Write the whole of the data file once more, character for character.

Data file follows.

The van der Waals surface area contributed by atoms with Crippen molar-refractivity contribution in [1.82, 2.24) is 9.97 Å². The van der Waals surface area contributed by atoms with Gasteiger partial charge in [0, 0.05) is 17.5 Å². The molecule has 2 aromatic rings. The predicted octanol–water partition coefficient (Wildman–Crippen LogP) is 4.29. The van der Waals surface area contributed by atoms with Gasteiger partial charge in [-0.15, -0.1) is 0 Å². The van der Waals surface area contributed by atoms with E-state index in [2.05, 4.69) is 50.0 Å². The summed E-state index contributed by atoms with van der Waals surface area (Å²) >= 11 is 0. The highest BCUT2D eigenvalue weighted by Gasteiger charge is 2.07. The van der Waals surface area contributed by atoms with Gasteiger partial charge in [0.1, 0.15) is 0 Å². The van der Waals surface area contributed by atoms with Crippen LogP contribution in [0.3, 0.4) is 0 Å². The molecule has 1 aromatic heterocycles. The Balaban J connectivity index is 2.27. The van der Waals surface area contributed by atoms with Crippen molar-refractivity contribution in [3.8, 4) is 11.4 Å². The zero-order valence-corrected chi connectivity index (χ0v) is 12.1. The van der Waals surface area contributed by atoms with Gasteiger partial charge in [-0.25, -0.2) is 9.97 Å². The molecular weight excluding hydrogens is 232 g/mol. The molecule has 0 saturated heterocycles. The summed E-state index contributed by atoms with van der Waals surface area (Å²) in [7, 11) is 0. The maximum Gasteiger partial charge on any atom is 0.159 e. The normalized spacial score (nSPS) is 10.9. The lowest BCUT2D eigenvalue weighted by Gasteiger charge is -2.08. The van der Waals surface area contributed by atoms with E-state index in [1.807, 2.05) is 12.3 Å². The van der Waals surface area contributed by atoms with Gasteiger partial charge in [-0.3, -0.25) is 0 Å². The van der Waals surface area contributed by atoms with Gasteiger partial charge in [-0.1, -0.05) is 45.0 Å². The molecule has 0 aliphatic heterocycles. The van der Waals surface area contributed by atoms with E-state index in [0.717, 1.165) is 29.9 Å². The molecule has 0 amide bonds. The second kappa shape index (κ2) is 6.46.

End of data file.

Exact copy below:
The van der Waals surface area contributed by atoms with Crippen molar-refractivity contribution in [1.82, 2.24) is 9.97 Å². The van der Waals surface area contributed by atoms with Gasteiger partial charge in [0, 0.05) is 17.5 Å². The molecule has 2 aromatic rings. The predicted octanol–water partition coefficient (Wildman–Crippen LogP) is 4.29. The van der Waals surface area contributed by atoms with Gasteiger partial charge in [-0.15, -0.1) is 0 Å². The van der Waals surface area contributed by atoms with E-state index in [2.05, 4.69) is 50.0 Å². The summed E-state index contributed by atoms with van der Waals surface area (Å²) >= 11 is 0. The highest BCUT2D eigenvalue weighted by Gasteiger charge is 2.07. The van der Waals surface area contributed by atoms with Gasteiger partial charge in [0.1, 0.15) is 0 Å². The van der Waals surface area contributed by atoms with Crippen LogP contribution in [0.3, 0.4) is 0 Å². The molecule has 1 aromatic heterocycles. The Balaban J connectivity index is 2.27. The van der Waals surface area contributed by atoms with Crippen molar-refractivity contribution in [3.8, 4) is 11.4 Å². The zero-order valence-corrected chi connectivity index (χ0v) is 12.1. The van der Waals surface area contributed by atoms with Gasteiger partial charge in [-0.25, -0.2) is 9.97 Å². The molecular weight excluding hydrogens is 232 g/mol. The molecule has 0 saturated heterocycles. The summed E-state index contributed by atoms with van der Waals surface area (Å²) in [7, 11) is 0. The maximum Gasteiger partial charge on any atom is 0.159 e. The normalized spacial score (nSPS) is 10.9. The lowest BCUT2D eigenvalue weighted by Gasteiger charge is -2.08. The van der Waals surface area contributed by atoms with E-state index in [1.807, 2.05) is 12.3 Å². The van der Waals surface area contributed by atoms with Gasteiger partial charge in [-0.3, -0.25) is 0 Å². The van der Waals surface area contributed by atoms with Gasteiger partial charge in [-0.1, -0.05) is 45.0 Å². The molecule has 0 aliphatic heterocycles. The van der Waals surface area contributed by atoms with E-state index in [0.717, 1.165) is 29.9 Å². The molecule has 0 amide bonds. The second kappa shape index (κ2) is 6.46.